The concept album makes surprise top ten return with neolithic opus from Jethro Tull's Ian Anderson

    The concept album makes surprise top ten return

    Neolithic opus from Jethro Tull's Ian Anderson is unexpected success
    Lichen is the surprise new ingredient on fine-dining menus, thanks to our love of Scandinavian and Indian cuisines

    Lichen is surprise new ingredient on fine-dining menus

    Emily Jupp discovers how it can give a unique, smoky flavour to our cooking
    10 best baking books

    10 best baking books

    Planning a spot of baking this bank holiday weekend? From old favourites to new releases, here’s ten cookbooks for you
    Jury still out on Manchester City boss Manuel Pellegrini

    Jury still out on Pellegrini

    Draw with Sunderland raises questions over Manchester City manager's ability to motivate and unify his players
    Ben Stokes: 'Punching lockers isn't way forward'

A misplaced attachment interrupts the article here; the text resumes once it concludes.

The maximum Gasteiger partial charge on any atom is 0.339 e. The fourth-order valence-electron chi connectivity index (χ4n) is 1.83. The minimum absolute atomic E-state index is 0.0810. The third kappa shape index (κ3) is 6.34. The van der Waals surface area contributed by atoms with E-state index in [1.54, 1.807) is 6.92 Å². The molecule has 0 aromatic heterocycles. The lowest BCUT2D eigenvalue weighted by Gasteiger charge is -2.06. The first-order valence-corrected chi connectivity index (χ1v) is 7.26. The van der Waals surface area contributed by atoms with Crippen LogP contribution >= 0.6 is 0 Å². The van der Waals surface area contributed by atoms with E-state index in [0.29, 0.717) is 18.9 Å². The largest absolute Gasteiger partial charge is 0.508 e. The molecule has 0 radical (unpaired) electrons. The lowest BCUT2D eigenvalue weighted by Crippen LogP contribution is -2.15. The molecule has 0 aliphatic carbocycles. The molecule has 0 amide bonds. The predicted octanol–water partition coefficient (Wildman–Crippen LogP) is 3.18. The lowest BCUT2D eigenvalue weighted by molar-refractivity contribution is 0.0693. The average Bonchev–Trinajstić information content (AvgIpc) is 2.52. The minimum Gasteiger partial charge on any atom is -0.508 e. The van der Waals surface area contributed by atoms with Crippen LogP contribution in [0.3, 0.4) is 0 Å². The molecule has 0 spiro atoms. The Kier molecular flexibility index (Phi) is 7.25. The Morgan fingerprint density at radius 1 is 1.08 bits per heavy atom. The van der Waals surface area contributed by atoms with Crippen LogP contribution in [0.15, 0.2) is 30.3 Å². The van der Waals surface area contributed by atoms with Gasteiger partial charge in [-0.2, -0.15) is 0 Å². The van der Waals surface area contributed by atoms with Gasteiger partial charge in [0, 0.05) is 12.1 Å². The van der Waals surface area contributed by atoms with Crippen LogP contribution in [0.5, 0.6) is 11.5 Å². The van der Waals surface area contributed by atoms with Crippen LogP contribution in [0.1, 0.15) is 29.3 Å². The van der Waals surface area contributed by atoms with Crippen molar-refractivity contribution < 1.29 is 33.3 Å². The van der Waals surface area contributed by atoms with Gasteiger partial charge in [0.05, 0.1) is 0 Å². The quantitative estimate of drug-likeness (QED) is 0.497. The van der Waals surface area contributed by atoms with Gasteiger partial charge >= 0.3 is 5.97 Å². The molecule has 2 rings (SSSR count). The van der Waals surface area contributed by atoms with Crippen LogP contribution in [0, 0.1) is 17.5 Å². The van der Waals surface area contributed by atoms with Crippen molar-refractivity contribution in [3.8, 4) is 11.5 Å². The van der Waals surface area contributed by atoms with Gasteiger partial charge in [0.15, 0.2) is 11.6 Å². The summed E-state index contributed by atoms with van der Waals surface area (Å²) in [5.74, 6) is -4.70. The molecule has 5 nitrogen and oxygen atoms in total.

Ben Stokes: 'Punching lockers isn't way forward'

    The all-rounder has been hailed as future star after Ashes debut but incident in Caribbean added to doubts about discipline. Jon Culley meets a man looking to control his emotions
    Mark Johnston: First £1 million jackpot spurs him on

    Mark Johnston: First £1 million jackpot spurs him on

    The most prize money ever at an All-Weather race day is up for grabs at Lingfield on Friday, and the record-breaking trainer tells Jon Freeman how times have changed
    Ricky Gervais: 'People are waiting for me to fail. If you think it's awful, then just don't watch it'

    Ricky Gervais: 'People are waiting for me to fail'

    As the second series of his divisive sitcom 'Derek' hits screens, the comedian tells James Rampton why he'll never bow to the critics who habitually circle his work
    Mad Men series 7, TV review: The suits are still sharp, but Don Draper has lost his edge

    Mad Men returns for a final fling

    The suits are still sharp, but Don Draper has lost his edge
    Google finds a lift into space will never get off the ground as there is no material strong enough for a cable from Earth into orbit

    Google finds a lift into space will never get off the ground

    Technology giant’s scientists say there is no material strong enough for a cable from Earth into orbit